• A girl would recall an experience that sounded like rape (“Nilasing niya ako at paggising ko wala na akong saplot”) and it would be played for laughs

• Somebody would give an instant lecture about the Treaty of Paris to give more perspective about their location

• Music and Lyric’s Way Back Into Love served as the closing theme

4. Yen Santos was just too bland for the role of a girl in search of her missing OFW mother (her reason: “Kahit ganito na ako katanda gusto ko pa rin tinitirintas nya ang buhok ko”). Leah Olivar would probably be laughing in her Mrs. Pizza costume right about now.

Seeing a fresh face onscreen was definitely a welcome change, but I wish she had shown a bit more personality. Her delivery sounded very malamya that I was constantly reminded of that Shield bath soap nurse and I expected her to suddenly burst into song (“Di biro maging nurse, dapat marunong sa sakit. At marunong mag-alaga, yun bang may malasakit…”).

In one scene, she was supposed to do a bad cover of Air Supply’s All Out of Love and she was just terrible in pretending to sound awful (how was that even possible?). Oh well, not everyone could be Nico Antonio.

5. Also, Yen’s character had the nerve to question Piolo’s constant state of toplessness amidst the freezing weather and yet she had a scene where she was only wearing an oversized boyfriend shirt with one side barely hanging on her shoulders and part of her back exposed like she was in an Olay commercial. Guuurrrrrl!!

6. Although Raikko had some really cute moments, the real saving grace here was Glydel Mercado in full Ate Vi in Anak mode as the mother (!!) of Yen. Her character’s motivations were not clear, but she did cry a river that was enough to remind everyone why she was a Grand Slam winner for Sidhi.

7. Why did the Northern Lights look like CGI?

8. The denouement with a dead character communicating with the living loved ones through video was directly stolen from My Life. It could have stopped there but since this was a Regal Films co-production, of course it needed a happy ending. On the beach. Hello Pico de Loro!!

Rating: ★★☆☆☆

I’M DRUNK, I LOVE YOU. (JP Habac, 2017)

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SPOILER ALERT!!

My notes on I’m Drunk, I Love You.:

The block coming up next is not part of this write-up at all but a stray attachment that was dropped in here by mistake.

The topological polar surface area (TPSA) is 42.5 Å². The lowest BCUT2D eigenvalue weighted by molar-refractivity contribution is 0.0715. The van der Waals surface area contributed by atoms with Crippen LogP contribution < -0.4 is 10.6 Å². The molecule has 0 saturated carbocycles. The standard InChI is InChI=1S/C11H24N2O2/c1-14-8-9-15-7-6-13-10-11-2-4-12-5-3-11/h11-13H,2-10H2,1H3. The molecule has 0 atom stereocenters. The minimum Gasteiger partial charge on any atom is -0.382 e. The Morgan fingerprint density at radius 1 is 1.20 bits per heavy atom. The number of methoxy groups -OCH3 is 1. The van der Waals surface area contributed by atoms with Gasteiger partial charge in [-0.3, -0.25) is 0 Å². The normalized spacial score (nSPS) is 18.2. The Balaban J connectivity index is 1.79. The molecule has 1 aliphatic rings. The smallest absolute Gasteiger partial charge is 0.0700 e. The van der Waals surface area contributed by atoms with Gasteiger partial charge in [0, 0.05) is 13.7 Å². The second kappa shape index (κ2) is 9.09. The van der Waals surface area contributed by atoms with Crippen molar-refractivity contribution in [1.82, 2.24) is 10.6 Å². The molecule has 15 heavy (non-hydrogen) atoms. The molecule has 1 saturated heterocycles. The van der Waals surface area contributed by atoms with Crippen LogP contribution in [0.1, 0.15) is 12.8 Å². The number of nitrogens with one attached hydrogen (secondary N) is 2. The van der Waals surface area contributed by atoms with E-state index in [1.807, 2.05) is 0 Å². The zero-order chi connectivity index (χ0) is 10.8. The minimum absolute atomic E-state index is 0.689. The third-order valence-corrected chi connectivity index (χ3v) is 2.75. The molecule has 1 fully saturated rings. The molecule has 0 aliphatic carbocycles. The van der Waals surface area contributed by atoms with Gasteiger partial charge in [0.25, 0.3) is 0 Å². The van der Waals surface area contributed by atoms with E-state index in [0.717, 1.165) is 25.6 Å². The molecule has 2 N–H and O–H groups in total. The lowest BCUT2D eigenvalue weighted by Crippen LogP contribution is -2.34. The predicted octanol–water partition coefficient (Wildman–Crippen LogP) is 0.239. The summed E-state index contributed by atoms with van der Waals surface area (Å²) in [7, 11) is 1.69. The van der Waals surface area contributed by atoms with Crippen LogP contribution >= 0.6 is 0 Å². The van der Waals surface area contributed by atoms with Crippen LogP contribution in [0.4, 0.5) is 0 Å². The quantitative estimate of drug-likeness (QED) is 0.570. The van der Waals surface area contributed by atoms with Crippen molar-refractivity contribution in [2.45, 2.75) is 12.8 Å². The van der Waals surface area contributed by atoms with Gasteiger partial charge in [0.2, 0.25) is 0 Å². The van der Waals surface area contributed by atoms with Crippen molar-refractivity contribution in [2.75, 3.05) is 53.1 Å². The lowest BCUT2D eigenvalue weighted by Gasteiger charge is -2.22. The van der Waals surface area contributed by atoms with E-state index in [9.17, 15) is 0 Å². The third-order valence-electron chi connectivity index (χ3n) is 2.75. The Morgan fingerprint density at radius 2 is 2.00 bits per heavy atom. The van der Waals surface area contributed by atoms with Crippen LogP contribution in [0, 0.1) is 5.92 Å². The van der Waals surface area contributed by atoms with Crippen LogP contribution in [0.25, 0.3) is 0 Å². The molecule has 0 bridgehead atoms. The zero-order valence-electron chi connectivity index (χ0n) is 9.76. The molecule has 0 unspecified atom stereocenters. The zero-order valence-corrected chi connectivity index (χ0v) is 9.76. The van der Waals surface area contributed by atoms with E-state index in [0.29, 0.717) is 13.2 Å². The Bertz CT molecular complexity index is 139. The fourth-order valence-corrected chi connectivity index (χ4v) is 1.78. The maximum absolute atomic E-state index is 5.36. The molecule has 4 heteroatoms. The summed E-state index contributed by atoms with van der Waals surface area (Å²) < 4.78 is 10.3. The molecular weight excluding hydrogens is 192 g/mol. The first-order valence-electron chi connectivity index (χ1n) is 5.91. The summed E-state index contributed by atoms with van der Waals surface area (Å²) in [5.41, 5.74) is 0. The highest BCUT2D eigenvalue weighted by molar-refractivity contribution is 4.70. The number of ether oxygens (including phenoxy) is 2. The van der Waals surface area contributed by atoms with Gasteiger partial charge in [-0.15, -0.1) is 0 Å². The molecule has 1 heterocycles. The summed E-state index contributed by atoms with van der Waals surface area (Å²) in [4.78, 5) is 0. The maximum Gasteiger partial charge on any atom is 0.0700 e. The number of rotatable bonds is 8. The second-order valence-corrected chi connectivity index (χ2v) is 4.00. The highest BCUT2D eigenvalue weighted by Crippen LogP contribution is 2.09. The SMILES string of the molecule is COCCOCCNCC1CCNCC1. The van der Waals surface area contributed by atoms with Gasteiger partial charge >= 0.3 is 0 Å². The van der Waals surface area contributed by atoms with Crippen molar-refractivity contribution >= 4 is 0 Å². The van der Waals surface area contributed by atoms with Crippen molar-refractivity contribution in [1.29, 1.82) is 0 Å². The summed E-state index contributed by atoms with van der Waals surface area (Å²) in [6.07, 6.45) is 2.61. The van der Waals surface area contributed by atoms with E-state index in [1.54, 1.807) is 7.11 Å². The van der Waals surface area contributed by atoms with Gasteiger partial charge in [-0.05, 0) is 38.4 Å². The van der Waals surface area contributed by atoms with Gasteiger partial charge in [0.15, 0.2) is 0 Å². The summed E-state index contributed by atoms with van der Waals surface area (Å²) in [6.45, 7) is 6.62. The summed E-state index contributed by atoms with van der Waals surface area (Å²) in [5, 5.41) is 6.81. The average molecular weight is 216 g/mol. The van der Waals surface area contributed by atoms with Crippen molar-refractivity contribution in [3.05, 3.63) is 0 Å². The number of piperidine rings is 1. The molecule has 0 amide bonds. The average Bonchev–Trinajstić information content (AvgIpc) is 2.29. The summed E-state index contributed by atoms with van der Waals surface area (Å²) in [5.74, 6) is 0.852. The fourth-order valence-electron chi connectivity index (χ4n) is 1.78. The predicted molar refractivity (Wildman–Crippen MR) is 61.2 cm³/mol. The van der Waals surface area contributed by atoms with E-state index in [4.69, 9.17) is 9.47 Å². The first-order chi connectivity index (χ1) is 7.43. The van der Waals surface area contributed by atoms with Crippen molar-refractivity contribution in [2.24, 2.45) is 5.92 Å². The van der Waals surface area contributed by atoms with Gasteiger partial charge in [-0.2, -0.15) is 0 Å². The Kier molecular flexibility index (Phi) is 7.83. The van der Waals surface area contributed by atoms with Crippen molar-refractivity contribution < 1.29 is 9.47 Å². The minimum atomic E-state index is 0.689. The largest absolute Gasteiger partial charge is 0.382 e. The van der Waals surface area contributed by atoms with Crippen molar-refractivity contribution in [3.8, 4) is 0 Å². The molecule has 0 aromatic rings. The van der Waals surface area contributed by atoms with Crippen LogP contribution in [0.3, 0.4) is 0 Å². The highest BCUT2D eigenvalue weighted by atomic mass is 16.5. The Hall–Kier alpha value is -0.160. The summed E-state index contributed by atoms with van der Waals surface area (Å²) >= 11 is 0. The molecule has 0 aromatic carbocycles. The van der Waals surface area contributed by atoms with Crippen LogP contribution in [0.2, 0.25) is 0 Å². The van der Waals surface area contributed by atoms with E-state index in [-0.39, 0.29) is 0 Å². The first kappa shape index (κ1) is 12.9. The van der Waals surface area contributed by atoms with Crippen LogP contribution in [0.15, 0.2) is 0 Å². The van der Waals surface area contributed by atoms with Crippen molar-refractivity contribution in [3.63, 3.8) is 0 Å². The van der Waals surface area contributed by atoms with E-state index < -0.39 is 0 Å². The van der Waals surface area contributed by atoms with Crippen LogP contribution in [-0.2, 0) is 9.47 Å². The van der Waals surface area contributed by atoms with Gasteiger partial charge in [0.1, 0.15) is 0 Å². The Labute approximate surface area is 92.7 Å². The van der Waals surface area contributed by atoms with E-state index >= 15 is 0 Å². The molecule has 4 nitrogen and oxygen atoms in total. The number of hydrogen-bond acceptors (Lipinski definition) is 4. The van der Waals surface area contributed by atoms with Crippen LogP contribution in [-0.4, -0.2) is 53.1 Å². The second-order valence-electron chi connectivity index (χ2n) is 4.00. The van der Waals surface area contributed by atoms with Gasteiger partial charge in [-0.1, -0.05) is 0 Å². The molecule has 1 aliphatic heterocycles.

1. I recently read this Cosmo online article about the glorification of the Nice Guy syndrome in the Jollibee Vow ad. It basically stated that the said Nice Guy was actually a toxic idiot who often presented himself as the sacrificing fool to garner his female object of desire’s (and the world’s) sympathies. To a certain extent, it could also apply to a Nice Girl or Nice Gay or anybody who constantly depicted themselves as the kawawa party for being friendzoned.

This was the reason why I didn’t really feel all that bad for Carson (Maja Salvador) who had been salivating over her BFF Dio (Paulo Avelino) for more than seven years. She chose to go (literally) gaga over him even if he never really showed any interest in her other than as a friend. She answered his every beck and call even if it would usually be something petty like choosing the perfect pair of socks to wear (“Gusto ko ng input mo as a friend”). She showed incredible devotion and made personal sacrifices in the hopes that one day he would be able to reciprocate her feelings.

In short, everything was her fault and she chose to be tanga sa pag-ibig. If I were her friend, the only advice she would be getting from me would be a huge Maricel Soriano bitch-slap on her face (I’m judgmental like that).

2. Besides, I couldn’t really see anything nice or good or redeeming about Dio except that he looked like Paulo Avelino. When Carson professed her love and he reacted with a pity kiss, he was even being less of a friend and more of a jerk.

I suddenly remembered my past life when a friend wanted to drown herself along the malumot beach of Puerto Galera because I told her I couldn’t force myself to love her back. Brutal, yes, but at least I wasn’t being paasa. (And I think everyone would agree that aside from greedy taxi drivers and corrupt politicians, the paasas were the ultimate vermins of this earth).